Maxwell, 60, is found guilty by a 12-person US jury in New York and could potentially spend the rest of her life behind bars.

Jurors deliberated for five full days before finding Maxwell guilty while the defence had insisted she was a victim of a vindictive prosecution.
Jurors deliberated for five full days before finding Maxwell guilty while the defence had insisted she was a victim of a vindictive prosecution. (AP)

A US court has convicted British socialite Ghislaine Maxwell of luring teenage girls to be sexually abused by the American millionaire Jeffrey Epstein.

Wednesday's verdict capped a monthlong trial featuring sordid accounts of the sexual exploitation of girls as young as 14, told by four women who described being abused as teens in the 1990s and early 2000s at Epstein's palatial homes in Florida, New York and New Mexico.

Jurors deliberated for five full days before finding Maxwell guilty of five of six counts.

She faces the likelihood of years in prison, an outcome long sought by women who spent years fighting in civil courts to hold Maxwell accountable for her role in recruiting and grooming Epstein's teenage victims and sometimes joining in the sexual abuse.

READ MORE: Prince Andrew served in sexual abuse accuser Giuffre's lawsuit

'A pyramid of abuse' 

Three victims testified using first names or pseudonyms to protect their privacy: Jane, a television actress; Kate, a former model from Great Britain; and Carolyn, now a mom recovering from drug addiction. The fourth was Annie Farmer, a psychologist who chose to use her real name after being vocal about her allegations in recent years.

They echoed one another in their descriptions of Maxwell’s behaviour: She used charm and gifts to gain their trust, taking an interest in their adolescent challenges and giving them assurances that Epstein could use his wealth and connections to fulfill their dreams.

Carolyn testified that she was one of several underprivileged teens who lived near Epstein's Florida home in the early 2000s and took up an offer to give massages in exchange for $100 bills, which prosecutors described as "a pyramid of abuse."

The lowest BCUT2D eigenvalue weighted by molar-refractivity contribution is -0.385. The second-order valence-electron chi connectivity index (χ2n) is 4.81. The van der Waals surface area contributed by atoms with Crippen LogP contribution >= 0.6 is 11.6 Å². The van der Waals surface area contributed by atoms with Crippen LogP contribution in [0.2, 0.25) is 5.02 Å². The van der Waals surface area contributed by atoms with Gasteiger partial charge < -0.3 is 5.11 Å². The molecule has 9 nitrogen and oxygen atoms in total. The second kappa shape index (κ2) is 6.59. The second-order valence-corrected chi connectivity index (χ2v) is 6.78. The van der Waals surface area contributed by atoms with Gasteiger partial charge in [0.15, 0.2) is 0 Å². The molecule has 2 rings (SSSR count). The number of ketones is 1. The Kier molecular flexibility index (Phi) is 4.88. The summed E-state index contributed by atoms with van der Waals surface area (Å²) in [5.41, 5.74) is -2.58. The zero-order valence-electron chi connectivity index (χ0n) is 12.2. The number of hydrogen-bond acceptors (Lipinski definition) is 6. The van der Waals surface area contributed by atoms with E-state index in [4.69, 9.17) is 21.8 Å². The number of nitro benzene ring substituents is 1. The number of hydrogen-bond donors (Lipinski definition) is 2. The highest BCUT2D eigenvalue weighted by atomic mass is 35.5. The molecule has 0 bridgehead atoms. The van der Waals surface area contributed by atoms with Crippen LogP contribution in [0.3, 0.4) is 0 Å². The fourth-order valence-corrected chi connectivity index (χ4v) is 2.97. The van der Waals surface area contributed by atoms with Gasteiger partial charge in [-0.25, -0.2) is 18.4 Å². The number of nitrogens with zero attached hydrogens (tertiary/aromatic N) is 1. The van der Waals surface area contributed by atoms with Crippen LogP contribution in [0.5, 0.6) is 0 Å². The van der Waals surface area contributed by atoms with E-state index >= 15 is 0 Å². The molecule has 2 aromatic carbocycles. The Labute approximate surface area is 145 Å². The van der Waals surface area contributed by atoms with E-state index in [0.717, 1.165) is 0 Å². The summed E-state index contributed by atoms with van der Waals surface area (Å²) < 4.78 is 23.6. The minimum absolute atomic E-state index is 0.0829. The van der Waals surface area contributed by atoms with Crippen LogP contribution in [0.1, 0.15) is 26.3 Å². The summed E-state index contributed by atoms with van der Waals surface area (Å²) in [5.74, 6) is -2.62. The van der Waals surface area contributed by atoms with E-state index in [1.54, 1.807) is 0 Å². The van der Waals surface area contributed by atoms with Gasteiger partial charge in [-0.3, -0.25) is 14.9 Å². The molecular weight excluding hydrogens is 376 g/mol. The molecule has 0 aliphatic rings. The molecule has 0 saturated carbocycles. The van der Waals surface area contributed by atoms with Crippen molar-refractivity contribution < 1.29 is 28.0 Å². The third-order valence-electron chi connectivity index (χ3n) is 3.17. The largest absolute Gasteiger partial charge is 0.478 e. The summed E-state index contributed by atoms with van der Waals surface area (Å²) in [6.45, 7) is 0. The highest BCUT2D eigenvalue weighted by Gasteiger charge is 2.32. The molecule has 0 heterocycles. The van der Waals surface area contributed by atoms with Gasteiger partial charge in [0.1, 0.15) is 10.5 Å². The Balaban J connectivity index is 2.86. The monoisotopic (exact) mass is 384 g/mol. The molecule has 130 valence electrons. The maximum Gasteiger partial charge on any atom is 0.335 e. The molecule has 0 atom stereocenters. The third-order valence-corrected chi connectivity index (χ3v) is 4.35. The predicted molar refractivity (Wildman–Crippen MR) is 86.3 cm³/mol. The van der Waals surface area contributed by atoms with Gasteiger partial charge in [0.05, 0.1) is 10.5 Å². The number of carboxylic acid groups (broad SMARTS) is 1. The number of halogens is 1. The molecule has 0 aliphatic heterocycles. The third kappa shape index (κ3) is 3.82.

Lawsuits involving the abuse allegations also continue, including one in which a woman not involved in the trial, Virginia Giuffre, says she was coerced into sexual encounters with Prince Andrew when she was 17.

READ MORE: Epstein accuser sues Britain's Prince Andrew for alleged sexual abuse

Vindictive prosecution

Maxwell's legal team questioned whether the accusers' memories were faulty, or had been influenced by lawyers seeking big payouts from Maxwell and from Epstein's estate in civil court .

The defence had insisted Maxwell was a victim of a vindictive prosecution devised to deliver justice to women deprived of their main villain when Epstein killed himself while awaiting trial in 2019.

Maxwell's family complained she was under duress from harsh conditions at the Brooklyn jail where she's been held since her arrest in July 2020.

She had repeatedly, and futilely, sought bail, arguing that she was unable to adequately contribute to her defence.

Before Maxwell was taken from the courtroom, defence attorney Bobbi Sternheim asked that arrangements be made to give her a coronavirus booster shot, saying infection rates were rising dramatically at the lockup.

READ MORE: Ghislaine Maxwell pleads not guilty to sex trafficking

Source: AP